Eye Allergies

Believe your eyes, and see what they may be telling you.
If your eyes itch, are red, tearing or burning, pay attention to what they may be telling you. You may have eye allergies, or allergic conjunctivitis, a condition that affects millions of Americans. It is a condition that can occur alone, but often accompanies nasal allergy symptoms, such as sneezing, sniffling and a stuffy nose. And, while most people treat nasal allergy symptoms, they often ignore their itchy, red, watery eyes.

What causes eye allergies?
Just like hay fever and skin rashes, eye allergies develop when the body's immune system becomes sensitized and overreacts to something that is ordinarily harmless. An allergic reaction can occur whenever that "something" - called an allergen - comes into contact with your eyes. The allergen causes certain cells in the eye to release chemicals that cause blood vessels in the eyes to swell, and the eyes to become itchy, red and watery.

What allergens trigger eye allergies?
Allergens that may be present indoors or outdoors can cause eye allergies. The most common outdoor airborne allergens are grass, tree and weed pollens. People who are sensitive to these allergens suffer from seasonal allergic conjunctivitis, the most common type of eye allergy.

Pet hair or dander, dust mites and molds are the most common indoor allergens. These indoor allergens can trigger symptoms for some people throughout the year, resulting in perennial allergic conjunctivitis.

How are eye allergies treated?
As with any allergy, the first step for successful management should be prevention or avoidance of the allergens that trigger your symptoms. Here are some avoidance tips to reduce exposure to allergens that affect your eyes.

  • Stay indoors as much as possible when pollen counts are at their peak, usually during the mid-morning and early evening, and when wind is blowing pollens around.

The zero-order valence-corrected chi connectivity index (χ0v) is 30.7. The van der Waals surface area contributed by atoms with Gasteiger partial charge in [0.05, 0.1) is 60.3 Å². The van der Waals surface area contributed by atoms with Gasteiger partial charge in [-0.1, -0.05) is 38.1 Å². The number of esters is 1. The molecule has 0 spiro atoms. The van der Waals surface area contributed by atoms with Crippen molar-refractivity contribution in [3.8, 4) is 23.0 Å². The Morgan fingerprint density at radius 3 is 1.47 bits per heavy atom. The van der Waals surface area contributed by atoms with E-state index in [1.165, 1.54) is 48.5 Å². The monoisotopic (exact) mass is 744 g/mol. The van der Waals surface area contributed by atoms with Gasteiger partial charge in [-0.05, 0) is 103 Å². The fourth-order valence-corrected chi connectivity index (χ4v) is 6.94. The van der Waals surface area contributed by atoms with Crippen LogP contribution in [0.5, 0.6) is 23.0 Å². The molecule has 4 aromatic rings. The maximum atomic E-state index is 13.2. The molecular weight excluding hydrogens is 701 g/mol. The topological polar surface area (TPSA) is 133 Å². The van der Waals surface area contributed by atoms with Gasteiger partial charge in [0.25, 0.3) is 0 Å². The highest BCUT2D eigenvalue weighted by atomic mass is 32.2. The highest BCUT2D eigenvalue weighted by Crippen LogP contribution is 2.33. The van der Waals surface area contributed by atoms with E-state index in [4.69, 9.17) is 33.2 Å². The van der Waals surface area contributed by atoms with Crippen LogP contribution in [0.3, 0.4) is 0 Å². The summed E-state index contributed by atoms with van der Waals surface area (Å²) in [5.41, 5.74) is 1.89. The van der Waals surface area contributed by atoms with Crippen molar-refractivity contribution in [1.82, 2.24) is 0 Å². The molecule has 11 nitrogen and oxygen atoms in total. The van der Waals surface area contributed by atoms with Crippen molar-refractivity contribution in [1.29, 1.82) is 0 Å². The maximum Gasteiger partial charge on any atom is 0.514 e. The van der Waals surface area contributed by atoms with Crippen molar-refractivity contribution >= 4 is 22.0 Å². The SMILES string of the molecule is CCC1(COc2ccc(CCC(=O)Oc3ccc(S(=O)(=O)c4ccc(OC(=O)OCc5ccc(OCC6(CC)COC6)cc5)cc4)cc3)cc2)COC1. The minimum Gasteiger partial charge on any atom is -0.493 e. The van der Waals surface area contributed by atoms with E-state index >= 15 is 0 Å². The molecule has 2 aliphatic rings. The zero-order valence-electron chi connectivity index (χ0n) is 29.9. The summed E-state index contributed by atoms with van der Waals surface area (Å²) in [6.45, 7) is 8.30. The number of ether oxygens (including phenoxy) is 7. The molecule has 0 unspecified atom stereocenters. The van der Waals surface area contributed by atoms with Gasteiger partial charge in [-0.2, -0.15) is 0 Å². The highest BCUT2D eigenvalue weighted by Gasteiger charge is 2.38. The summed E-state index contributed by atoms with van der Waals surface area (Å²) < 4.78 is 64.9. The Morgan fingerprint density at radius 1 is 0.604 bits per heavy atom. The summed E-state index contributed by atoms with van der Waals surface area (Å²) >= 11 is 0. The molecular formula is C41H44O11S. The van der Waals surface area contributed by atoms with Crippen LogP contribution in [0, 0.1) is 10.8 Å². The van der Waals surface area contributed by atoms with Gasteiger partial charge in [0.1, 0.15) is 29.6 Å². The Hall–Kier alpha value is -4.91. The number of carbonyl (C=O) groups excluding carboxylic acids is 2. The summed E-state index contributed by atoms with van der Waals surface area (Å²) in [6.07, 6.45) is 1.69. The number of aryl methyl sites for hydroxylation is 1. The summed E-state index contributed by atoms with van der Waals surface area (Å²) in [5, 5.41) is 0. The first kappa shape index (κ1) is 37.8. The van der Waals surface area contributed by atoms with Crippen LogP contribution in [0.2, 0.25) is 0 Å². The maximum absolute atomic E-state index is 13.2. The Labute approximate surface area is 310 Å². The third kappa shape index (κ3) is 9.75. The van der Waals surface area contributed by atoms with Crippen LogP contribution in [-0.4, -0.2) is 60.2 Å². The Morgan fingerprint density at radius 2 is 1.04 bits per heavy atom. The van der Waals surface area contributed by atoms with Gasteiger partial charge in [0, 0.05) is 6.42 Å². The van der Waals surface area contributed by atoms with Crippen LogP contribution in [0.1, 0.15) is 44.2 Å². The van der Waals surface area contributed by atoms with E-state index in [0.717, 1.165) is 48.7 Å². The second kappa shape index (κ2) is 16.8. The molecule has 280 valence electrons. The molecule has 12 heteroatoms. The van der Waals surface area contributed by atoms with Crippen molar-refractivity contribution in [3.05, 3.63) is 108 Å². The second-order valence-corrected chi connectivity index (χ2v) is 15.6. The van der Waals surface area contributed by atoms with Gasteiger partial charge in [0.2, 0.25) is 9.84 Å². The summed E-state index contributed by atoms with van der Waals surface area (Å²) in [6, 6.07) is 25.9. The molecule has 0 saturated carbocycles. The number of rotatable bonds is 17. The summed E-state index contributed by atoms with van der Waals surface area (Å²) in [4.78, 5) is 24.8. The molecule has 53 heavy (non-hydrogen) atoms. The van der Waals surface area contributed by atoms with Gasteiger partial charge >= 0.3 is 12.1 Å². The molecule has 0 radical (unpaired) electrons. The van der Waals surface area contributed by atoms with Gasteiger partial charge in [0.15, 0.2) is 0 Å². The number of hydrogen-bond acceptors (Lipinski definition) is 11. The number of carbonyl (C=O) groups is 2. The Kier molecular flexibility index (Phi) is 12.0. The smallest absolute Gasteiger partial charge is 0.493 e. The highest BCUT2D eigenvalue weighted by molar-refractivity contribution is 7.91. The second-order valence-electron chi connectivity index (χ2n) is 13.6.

• Keep windows closed and use air conditioning in your car and home. Air conditioning units should be kept clean. Avoid using window fans that can draw pollens and molds into the house.

  • Wear glasses or sunglasses when outdoors to minimize pollen getting into your eyes.

  • Avoid rubbing eyes, which will only irritate them or make your condition worse.

  • Wash your hands immediately after petting any animals. Remove and wash clothing after visiting friends with pets.

Because many of the allergens that trigger eye allergies are airborne, avoidance is not always possible. You should discuss your eye allergy symptoms with an allergy specialist to determine which of several treatment options is right for you.

Medications for the Treatment of Eye Allergies
Over-the-counter eye drops and oral medications are commonly used for short-term relief of some eye allergy symptoms. However, they may not relieve all symptoms, and prolonged use of some OTC eye drops may actually cause your condition to become worse. 

Prescription eye drops and oral medications are also used to treat eye allergies.  Prescription eye drops provide both short and long term relief of eye allergy symptoms, and they can be used to manage eye allergy symptoms in conjunction with an oral antihistamine that might be taken to manage nasal allergy symptoms.

Do allergy shots treat eye allergies?
If avoidance, oral medication and eye drops do not control your symptoms, allergy shots or immunotherapy is another option for relieving eye allergies. Tiny amounts of the allergen are injected with gradually increasing doses over time. The shots can actually keep your body from reacting to the allergens. The treatment takes several months to achieve maximum results.  Your allergist can help determine which treatments are best for you.

If you have any further questions please contact our hotline:

Ellen Epstein, M.D. FAAAAI, FACAAI
Adult and Pediatric Allergy
165 N. Village Ave.-Suite 141
Rockville Centre, NY 11570
516-678-0056

 

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